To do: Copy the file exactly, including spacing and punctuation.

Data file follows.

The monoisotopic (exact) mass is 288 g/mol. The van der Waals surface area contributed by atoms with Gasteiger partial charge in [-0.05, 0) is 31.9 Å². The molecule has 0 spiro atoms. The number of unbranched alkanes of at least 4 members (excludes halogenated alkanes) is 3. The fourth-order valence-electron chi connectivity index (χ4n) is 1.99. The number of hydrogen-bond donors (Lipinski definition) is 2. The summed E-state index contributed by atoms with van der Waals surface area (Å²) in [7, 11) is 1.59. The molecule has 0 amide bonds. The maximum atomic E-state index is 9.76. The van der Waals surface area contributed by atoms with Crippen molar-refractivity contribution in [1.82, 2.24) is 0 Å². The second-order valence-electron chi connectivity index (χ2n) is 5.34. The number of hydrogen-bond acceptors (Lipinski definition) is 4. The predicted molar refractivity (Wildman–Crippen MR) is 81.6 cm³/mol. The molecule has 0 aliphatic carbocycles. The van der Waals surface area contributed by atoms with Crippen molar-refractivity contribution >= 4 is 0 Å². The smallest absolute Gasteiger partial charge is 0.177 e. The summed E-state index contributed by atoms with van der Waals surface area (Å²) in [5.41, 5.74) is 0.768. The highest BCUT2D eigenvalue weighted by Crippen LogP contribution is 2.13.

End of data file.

The monoisotopic (exact) mass is 288 g/mol. The van der Waals surface area contributed by atoms with Gasteiger partial charge in [-0.05, 0) is 31.9 Å². The molecule has 0 spiro atoms. The number of unbranched alkanes of at least 4 members (excludes halogenated alkanes) is 3. The fourth-order valence-electron chi connectivity index (χ4n) is 1.99. The number of hydrogen-bond donors (Lipinski definition) is 2. The summed E-state index contributed by atoms with van der Waals surface area (Å²) in [7, 11) is 1.59. The molecule has 0 amide bonds. The maximum atomic E-state index is 9.76. The van der Waals surface area contributed by atoms with Crippen molar-refractivity contribution in [1.82, 2.24) is 0 Å². The second-order valence-electron chi connectivity index (χ2n) is 5.34. The number of hydrogen-bond acceptors (Lipinski definition) is 4. The predicted molar refractivity (Wildman–Crippen MR) is 81.6 cm³/mol. The molecule has 0 aliphatic carbocycles. The van der Waals surface area contributed by atoms with Crippen molar-refractivity contribution >= 4 is 0 Å². The smallest absolute Gasteiger partial charge is 0.177 e. The summed E-state index contributed by atoms with van der Waals surface area (Å²) in [5.41, 5.74) is 0.768. The highest BCUT2D eigenvalue weighted by Crippen LogP contribution is 2.13.